The Power of a Mathematical Picture

The Power of Mathematical Visualization

If a picture is worth a thousand words, in mathematics, a picture can spawn a thousand ideas. A picture can provide deep understanding, prompt an idea or process to suddenly make sense, and lead the way to finally understanding a tricky piece of mathematics.

The focus of this article is on sums. You will learn how to quickly add all the numbers up to 1000 and back down, learn about sums of odd numbers and of even numbers, and even establish Galileo’s results on ratios of sums of numbers—all through the use of a single picture.

Basic Arithmetic 

We can circle groups of dots in pictures to make sense of division. For example, the division problem 18 ÷ 3 is asking the following question: How many groups of 3 can you find in a picture of 18 dots? There are 6 of them, so 18 ÷ 3 = 6.

We can push this visual picture further and make sense of some complicated division problems. For example, what is 808 ÷ 98? We can see that the answer has to be 8 with a remainder of 24.

You can imagine looking for groups of 100, rather than 98. (The number is 98 is too difficult.) If we visualize this, we see that there will be 8 of these groups, with 8 dots left over.

But each group of 100 is itself off by 2 dots—we wanted groups of 98—so we have an extra 16 dots floating around. That makes for 8 groups of 98 and a remainder of 16 and 8, which is equal to 24 dots. Therefore, 808 ÷ 98 = 8 with a remainder of 24.

When asked to do 34 − 18, we can certainly do the traditional algorithm and get the answer, 16.

But can’t we just see in our minds that the answer has to be 2 + 10 + 4, which is 16? Line up a row of 34 blocks and a row of 18 blocks side by side.

Now we can see that the 2 rows differ by 2 and 10 and 4 blocks, so the difference is 16.

In the same way, 1012 − 797 has to be 3 and 200 and 12—which is 215. From 797 to 800 is 3, from 800 to 1000 is 200, and there is an extra 12, for a total of 215.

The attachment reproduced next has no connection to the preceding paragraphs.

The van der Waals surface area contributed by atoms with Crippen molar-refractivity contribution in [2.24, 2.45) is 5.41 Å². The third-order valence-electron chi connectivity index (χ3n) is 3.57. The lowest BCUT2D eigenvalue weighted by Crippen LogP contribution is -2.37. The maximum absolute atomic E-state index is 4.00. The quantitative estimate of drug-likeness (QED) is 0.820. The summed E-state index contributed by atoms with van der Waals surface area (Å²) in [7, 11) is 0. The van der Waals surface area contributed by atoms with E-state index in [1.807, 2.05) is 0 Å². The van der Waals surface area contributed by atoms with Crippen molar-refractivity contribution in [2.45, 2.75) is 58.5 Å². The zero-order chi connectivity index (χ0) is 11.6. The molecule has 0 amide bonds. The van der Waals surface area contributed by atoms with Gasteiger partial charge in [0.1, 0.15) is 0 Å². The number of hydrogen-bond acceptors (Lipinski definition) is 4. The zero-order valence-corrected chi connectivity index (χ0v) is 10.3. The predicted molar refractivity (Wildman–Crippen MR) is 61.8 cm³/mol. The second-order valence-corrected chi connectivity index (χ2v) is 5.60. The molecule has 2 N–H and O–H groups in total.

This flexibility of thought helps with subtraction in general. For example, consider 1005 − 387.


We have a lot of borrowing to do if we follow the traditional approach: 5 − 7, 0 − 8, and 0 − 3 all need borrows.
But we can make this work simpler.


We are looking for the difference between 1005 dots and 387 dots. Let’s make 1005 friendlier and turn it into 1000. Remove 5 from each and just compute the difference between 1000 and 382 instead. Now we can see the answer: 8 + 10 + 600, or 618.

But if we still want to do the traditional algorithm, then we can remove 1 more dot from each pile and make the problem 999 − 381.

Now we can do the algorithm without any borrows: 9 − 1, 9 − 8, and 9 − 3. This way, we’ve made the problem much easier to do, even if someone insists that we use the algorithm.

Isn’t multiplication really a geometry problem? Isn’t 24 × 13, for example, just asking for the area of a rectangle that is 24 units wide and 13 units high?

Then why not just chop up the rectangle into pieces that are manageable? For example, think of 24 as 20 and 4, and 13 as 10 and 3.

Then we see that 24 × 13 must be the areas of the individual pieces added together: 200 + 40 + 60 + 12 = 312.

Grids

In a 5-by-5 grid of squares, there are 25 small 1×1 squares within the grid. But we can count 2×2 squares as well. There are 16 of these in total. If we count the 3×3 squares, there turns out to be 9 of those. And there are 4 of the 4×4 squares. Finally, there is 1 large 5×5 square.

So, there are 25 1×1 squares, 16 2×2 squares, 9 3×3 squares, 4 4×4 squares, and 1 5×5 square. Each count of squares is itself a square number!

Why does counting squares on a square grid give square-number answers? Let’s focus on the lower-left corners of the squares we’re counting. For example, of the 2×2 squares, the following are some possible lower-left corners can be seen in figure 1.14.

Let’s draw all of the possible lower-left corners. Now we see that there is a square array of them, 4 × 4 of them, which is 16. Thus, there are 16 2×2 squares.

Let’s view the 5‑by‑5 grid as an array of dots as in figure 1.16. This is certainly a picture of 25 dots, but can you see in this picture the sum 1 + 2 + 3 + 4 + 5 + 4 + 3 + 2 +1?

Look at the diagonals: 1, 2, 3, 4, 5, 4, 3, 2, 1.

The sum we seek matches the diagonals of the square. There are 25 dots in all, so without doing any arithmetic, we can say that the value of the sum must be 25.

What is the sum of all the numbers 1 + 2 + 3 + … up to 10 and back down again?

This sum must come from the diagonals of a 10‑by‑10 array of dots. Again, without any arithmetic, the value of the sum must be 10 squared (102): 100.

What is the sum of all the numbers from 1 to 1000 and back down again? It must be 1000 squared, from a 1000-by-1000 array of dots. That’s 1 million.

If you were to compute this on a calculator—1 + 2 + 3 + …—it would take forever. But the answer is available to us quickly via this picture.

1 + 2 + 3 + … + 998 + 999 + 1000 + 999 + 998 + … + 3 + 2 + 1 = 1000 × 1000 = 1,000,000

The Sum of Numbers

There is a general formula for the sum of numbers.

1 + 2 + 3 + … + n = n2 + n ÷ 2